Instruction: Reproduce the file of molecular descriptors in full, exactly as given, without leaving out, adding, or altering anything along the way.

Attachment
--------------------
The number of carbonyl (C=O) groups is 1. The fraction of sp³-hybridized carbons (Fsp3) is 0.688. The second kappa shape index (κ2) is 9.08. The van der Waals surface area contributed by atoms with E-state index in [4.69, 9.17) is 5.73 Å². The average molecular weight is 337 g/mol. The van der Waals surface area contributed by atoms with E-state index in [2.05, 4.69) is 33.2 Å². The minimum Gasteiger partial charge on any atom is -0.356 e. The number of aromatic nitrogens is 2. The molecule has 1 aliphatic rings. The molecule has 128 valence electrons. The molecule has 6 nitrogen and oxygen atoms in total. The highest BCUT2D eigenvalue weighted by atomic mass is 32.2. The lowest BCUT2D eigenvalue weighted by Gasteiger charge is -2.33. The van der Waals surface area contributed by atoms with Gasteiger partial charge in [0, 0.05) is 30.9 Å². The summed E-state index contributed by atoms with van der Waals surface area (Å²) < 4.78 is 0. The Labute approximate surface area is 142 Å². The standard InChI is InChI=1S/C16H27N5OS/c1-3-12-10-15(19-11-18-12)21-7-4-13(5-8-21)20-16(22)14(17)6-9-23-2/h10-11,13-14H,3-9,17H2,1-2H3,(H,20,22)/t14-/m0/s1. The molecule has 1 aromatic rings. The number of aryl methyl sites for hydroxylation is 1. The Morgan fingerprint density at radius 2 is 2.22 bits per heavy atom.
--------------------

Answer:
The number of carbonyl (C=O) groups is 1. The fraction of sp³-hybridized carbons (Fsp3) is 0.688. The second kappa shape index (κ2) is 9.08. The van der Waals surface area contributed by atoms with E-state index in [4.69, 9.17) is 5.73 Å². The average molecular weight is 337 g/mol. The van der Waals surface area contributed by atoms with E-state index in [2.05, 4.69) is 33.2 Å². The minimum Gasteiger partial charge on any atom is -0.356 e. The number of aromatic nitrogens is 2. The molecule has 1 aliphatic rings. The molecule has 128 valence electrons. The molecule has 6 nitrogen and oxygen atoms in total. The highest BCUT2D eigenvalue weighted by atomic mass is 32.2. The lowest BCUT2D eigenvalue weighted by Gasteiger charge is -2.33. The van der Waals surface area contributed by atoms with Gasteiger partial charge in [0, 0.05) is 30.9 Å². The summed E-state index contributed by atoms with van der Waals surface area (Å²) < 4.78 is 0. The Labute approximate surface area is 142 Å². The standard InChI is InChI=1S/C16H27N5OS/c1-3-12-10-15(19-11-18-12)21-7-4-13(5-8-21)20-16(22)14(17)6-9-23-2/h10-11,13-14H,3-9,17H2,1-2H3,(H,20,22)/t14-/m0/s1. The molecule has 1 aromatic rings. The number of aryl methyl sites for hydroxylation is 1. The Morgan fingerprint density at radius 2 is 2.22 bits per heavy atom.